Skip to Content

Design A Game Project - 8 Week project for kids to design a board game. From Idea to published copy.

We are excited to follow along with Adam & Michelle Game School as they walk through an 8 week series on board game design. This is a school project for students that takes them from concept to print using The Game Crafter.



Hmm... This is very interesting

But how is "The Game Crafter" (TGC) involved??? Like I understand that POD could allow "students" to create their own games. But isn't learning the TGC interface a bit "overwhelming" for the actual "students"!? I know it's not the MOST complicated beast to master both you and JT have done an excellent job to ensure that the interface is as simple as possible to use.

But I'm not sure what LEVEL this is on... Like maybe 15 to 16 year olds might be more APT at using the interface than younger kids...? No?!

Or is the whole Publishing side handled by the parents...??? Like kind of a teamwork where the child learns and applies his own knowledge to MAKING the game.

Don't get me wrong, I think it's GREAT. I just wonder if it is too much for the average kid to accomplish. Especially in 8 weeks (really???!!!) A teen may be more interested IF they want to really TRY. And from the educational aspect, I know strategy and learning how to strategize is usually around 8 to 9 years of age...

But DESIGNING seems to be a whole other beast!

I'd like to know more about the lessons and what is learnt at each step of the process... I'm a big kid anyways! :P So would like to know what is involved in the TEACHING "aspect"...!


A summary..

You can use this 8 week series to develop your own project for your kids or let them follow along with the lessons and assignments here on our blog. Designing a board game can take a very long time. Don't force yourself or child to complete the lessons in the 8 weeks. The blog posts aren't going anywhere, so do your best instead of speeding along.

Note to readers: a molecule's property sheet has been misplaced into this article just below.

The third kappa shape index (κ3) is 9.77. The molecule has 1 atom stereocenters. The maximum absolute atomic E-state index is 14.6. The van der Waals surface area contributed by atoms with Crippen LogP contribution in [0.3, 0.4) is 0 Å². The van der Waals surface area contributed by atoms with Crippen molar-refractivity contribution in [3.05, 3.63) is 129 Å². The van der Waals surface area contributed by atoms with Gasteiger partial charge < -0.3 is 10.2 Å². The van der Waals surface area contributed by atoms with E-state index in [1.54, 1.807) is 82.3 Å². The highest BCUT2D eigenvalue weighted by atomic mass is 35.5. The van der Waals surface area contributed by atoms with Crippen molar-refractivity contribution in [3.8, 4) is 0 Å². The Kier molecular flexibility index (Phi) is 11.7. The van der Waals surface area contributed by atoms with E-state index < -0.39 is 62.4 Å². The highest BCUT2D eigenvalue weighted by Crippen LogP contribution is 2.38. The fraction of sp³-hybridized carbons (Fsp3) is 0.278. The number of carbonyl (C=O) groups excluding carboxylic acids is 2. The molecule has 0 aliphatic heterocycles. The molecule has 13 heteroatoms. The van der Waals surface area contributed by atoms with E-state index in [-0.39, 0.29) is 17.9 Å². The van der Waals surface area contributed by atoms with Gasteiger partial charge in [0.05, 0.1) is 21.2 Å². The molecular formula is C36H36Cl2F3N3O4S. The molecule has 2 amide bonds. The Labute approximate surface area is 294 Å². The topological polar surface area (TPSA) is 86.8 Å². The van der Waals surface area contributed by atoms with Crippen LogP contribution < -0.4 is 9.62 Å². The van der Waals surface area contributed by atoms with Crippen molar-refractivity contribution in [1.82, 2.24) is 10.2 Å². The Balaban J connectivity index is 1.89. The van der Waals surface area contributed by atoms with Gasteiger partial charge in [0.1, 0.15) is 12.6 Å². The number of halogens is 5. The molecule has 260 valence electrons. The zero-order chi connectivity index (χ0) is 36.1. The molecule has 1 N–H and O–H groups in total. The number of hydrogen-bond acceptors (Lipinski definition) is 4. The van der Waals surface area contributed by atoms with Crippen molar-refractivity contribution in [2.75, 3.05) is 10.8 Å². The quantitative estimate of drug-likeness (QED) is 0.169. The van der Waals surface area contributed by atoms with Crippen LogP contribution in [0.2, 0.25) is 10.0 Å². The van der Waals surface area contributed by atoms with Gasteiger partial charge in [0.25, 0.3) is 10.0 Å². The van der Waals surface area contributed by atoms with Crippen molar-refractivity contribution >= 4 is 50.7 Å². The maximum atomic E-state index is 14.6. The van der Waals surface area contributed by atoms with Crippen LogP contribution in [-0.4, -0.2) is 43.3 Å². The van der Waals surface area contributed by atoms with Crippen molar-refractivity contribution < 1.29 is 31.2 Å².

Here is what you can expect over the coming weeks:

Week 2: Research and Game Mechanics

Week 3: Basic Rules and Prototypes

Week 4: Playtesting and Adjustments

Week 5: Blind Playtesting and Polishing the Game

Week 6: Researching Production Requirements

Week 7: Graphic Design and Artwork

Week 8: Publishing the Game

I imagine Weeks 6 and 8 are where use of The Game Crafter comes in. These lessons will likely cover using TGC's website and how to navigate the interface in order to 'publish' a game.

You didn't answer my questions at all... :(

@James I can read... My point was (or more my question) about HOW OLD a student needs to be to become COMFORTABLE with the TGC interface. And in my mind, I put that at the age of 15 to 16 years of age... The problem is that many kids that age are not necessarily interested in Designing Games. So there is a MOTIVATION issue.

Right now while 9+ year olds would WANT to design their OWN game... I don't think they have the intellect levels to be able to USE TGC and design their own game(s).

That's what I was inquiring about: WHO this series is aiming for. And that is what AGE would be able to make and complete their OWN game using TGC. For me that's someone older and a teenager (15 to 16). I can't picture younger kids becoming so comfortable with the TGC web interface, knowing how to use icons and symbols, etc...

Other than being featured in

Other than being featured in their 8-week session with the eventual goal of them making a game at TGC, we're not involved in the teaching. But we thought it sounded really cool and wanted to share it as a resource to other people who might want to put this to use. (Especially with so many kids trapped at home now with Covid-19)

So I guess you'll have to follow along and see! :)

Comment viewing options

Select your preferred way to display the comments and click "Save settings" to activate your changes.
Syndicate content

blog | by Dr. Radut